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Gormenghast (****)
Directed by Andy Wilson
Written by Malcolm McKay (from the novels by Mervyn Peake)
Principal Cast
Andrew Robertson -- Titus (17 years)
Neve McIntosh -- Fuchsia
Olga Sosnovska -- Keda
Sean Hughes -- Poet
George Yiasoumi -- Bookman
Lynsey Baxter -- Cora Groan
June Brown -- Nannie Slagg
Windsor Davies -- Rottcodd
Stephen Fry -- Professor Bellgrove
Richard Griffiths -- Swelter
Celia Imrie -- Lady Gertrude
Christopher Lee -- Flay
Spike Milligan -- Deadyawn
Warren Mitchell -- Barquentine
Jonathan Rhys-Meyers -- Steerpike
Ian Richardson -- Lord Groan
John Sessions -- Dr. Prunesquallor
Fiona Shaw -- Irma Prunesquallor
Eric Sykes -- Mollocks
ZoŽ Wanamaker -- Clarice
Daniela Zocchi -- Wild girl
Ratings
Ratings are based on Rick's four star system.
One star - the commercials are more entertaining than the viewing.
Two stars - watch if you have nothing better to do.
Three stars - good solid entertainment.
Four stars - you never dreamed viewing could be this good.
Past Feature Reviews
A review by Rick Norwood

Gormenghast

This is the greatest gothic film ever made. It is fantastic without fantasy, opulent, decadent, baroque, bizarre, beautifully acted, gloriously filmed. The genius is in the characters:
John Sessions as Prunesquallor deserves special mention,
there is Steerpike, the charming monster, who smiles and smiles and is yet a villain -- and why shouldn't he be, considering the way he is treated,
we have Flay and Swelter and Nanny Slag and the royal family:
Lord Groan, whose great love is his library,
Lady Gertrude, who cares for nothing but white birds and white cats,
Fuchsia, their willful daughter,
Clarice & Cora, who have only half a wit between them, and, of course,
Titus Groan, 77th Earl of Gormenghast, whose father is pecked to death by owls, and who longs only to escape.

Gormenghast by Mervyn Peake, one of the greatest of all fantasy trilogies, is not fantasy and is not a trilogy. It is set in the unimaginably distant future and there are either two books or four, depending on what you count. (All the good stuff is in the first two books.) It is on a par with The Lord of the Rings and The Once and Future King, but where those are bright, Gormenghast is dark, dark.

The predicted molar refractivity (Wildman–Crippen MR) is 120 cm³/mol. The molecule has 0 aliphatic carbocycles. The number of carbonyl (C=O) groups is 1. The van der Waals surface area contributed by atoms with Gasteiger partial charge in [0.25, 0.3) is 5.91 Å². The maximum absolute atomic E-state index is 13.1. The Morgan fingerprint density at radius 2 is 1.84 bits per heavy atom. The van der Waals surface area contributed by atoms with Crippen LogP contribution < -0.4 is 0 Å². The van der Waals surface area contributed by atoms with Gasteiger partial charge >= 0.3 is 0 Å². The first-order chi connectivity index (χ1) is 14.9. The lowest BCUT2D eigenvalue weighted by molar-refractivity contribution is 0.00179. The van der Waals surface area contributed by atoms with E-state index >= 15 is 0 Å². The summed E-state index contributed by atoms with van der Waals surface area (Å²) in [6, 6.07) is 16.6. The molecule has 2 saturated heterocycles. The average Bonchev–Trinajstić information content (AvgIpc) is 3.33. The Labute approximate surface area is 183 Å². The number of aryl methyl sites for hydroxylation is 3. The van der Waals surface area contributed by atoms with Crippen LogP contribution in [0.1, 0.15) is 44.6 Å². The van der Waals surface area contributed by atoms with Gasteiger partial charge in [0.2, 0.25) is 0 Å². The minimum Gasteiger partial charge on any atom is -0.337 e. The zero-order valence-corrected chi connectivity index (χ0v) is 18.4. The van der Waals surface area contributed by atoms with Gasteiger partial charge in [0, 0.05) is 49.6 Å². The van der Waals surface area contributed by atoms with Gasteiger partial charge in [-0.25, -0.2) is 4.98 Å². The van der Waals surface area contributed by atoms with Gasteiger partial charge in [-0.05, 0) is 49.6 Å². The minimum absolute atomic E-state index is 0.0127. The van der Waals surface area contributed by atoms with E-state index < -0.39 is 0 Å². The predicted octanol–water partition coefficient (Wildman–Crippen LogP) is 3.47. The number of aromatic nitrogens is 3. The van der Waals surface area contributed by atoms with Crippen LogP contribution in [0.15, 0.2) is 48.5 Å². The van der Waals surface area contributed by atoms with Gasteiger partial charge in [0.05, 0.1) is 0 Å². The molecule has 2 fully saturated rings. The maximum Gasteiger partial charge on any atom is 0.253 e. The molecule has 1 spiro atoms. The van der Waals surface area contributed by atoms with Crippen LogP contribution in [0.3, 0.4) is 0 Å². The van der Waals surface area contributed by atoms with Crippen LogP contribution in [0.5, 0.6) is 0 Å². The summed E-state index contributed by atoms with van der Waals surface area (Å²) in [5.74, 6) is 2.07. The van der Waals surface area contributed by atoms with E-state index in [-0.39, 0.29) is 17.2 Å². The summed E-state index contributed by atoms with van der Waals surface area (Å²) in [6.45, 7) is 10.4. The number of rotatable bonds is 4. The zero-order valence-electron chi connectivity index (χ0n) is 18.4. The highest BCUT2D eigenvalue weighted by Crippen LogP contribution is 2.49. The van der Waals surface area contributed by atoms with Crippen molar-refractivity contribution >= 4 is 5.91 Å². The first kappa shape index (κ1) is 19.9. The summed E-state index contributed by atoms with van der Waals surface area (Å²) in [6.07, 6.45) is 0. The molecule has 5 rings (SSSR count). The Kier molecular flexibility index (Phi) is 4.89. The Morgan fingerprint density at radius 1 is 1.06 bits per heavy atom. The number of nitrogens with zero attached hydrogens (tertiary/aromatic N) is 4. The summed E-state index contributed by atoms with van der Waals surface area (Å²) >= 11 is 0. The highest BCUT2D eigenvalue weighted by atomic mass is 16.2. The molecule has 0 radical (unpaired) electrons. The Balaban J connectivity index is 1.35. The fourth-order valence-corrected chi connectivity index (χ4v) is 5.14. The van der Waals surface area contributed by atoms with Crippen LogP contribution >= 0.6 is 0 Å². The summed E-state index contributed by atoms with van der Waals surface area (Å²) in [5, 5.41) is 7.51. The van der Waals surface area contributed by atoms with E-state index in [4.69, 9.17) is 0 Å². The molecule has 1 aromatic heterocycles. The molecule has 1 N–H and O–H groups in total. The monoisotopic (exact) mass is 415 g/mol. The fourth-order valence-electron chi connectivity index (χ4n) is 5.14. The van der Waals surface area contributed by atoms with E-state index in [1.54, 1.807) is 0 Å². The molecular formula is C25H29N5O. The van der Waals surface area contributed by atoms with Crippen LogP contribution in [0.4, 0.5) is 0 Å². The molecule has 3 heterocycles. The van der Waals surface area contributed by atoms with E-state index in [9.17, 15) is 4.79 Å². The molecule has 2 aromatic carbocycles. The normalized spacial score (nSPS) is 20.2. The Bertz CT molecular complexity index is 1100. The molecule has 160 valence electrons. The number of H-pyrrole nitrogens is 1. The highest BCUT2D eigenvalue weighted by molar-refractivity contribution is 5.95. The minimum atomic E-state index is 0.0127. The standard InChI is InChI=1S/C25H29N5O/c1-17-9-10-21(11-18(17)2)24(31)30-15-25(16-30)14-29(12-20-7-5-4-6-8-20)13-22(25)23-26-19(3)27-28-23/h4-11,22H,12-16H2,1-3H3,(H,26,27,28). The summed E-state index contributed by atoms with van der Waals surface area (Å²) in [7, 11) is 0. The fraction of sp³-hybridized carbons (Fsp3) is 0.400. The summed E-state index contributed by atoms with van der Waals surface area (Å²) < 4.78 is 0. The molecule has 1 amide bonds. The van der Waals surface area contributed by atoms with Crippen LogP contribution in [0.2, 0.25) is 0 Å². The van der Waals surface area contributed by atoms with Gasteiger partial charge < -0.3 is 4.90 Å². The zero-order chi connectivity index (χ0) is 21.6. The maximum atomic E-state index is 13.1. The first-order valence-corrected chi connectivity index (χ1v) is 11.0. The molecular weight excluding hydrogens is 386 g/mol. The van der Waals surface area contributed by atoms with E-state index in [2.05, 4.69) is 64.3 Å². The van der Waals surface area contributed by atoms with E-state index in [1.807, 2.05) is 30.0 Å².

The BBC brought Gormenghast to radio, with Sting in the role of Steerpike. It was very well done, considering the constraints of condensing a sprawling set of novels into a few hours of radio drama.

Now we have a television mini-series from the BBC that is even better. Good beyond belief, in fact. It received a very limited showing in the US, and is now available on DVD.

Copyright © 2001 Rick Norwood

Rick Norwood is a mathematician and writer whose small press publishing house, Manuscript Press, has published books by Hal Clement, R.A. Lafferty, and Hal Foster. He is also the editor of Comics Revue Monthly, which publishes such classic comic strips as Flash Gordon, Sky Masters, Modesty Blaise, Tarzan, Odd Bodkins, Casey Ruggles, The Phantom, Gasoline Alley, Krazy Kat, Alley Oop, Little Orphan Annie, Barnaby, Buz Sawyer, and Steve Canyon.


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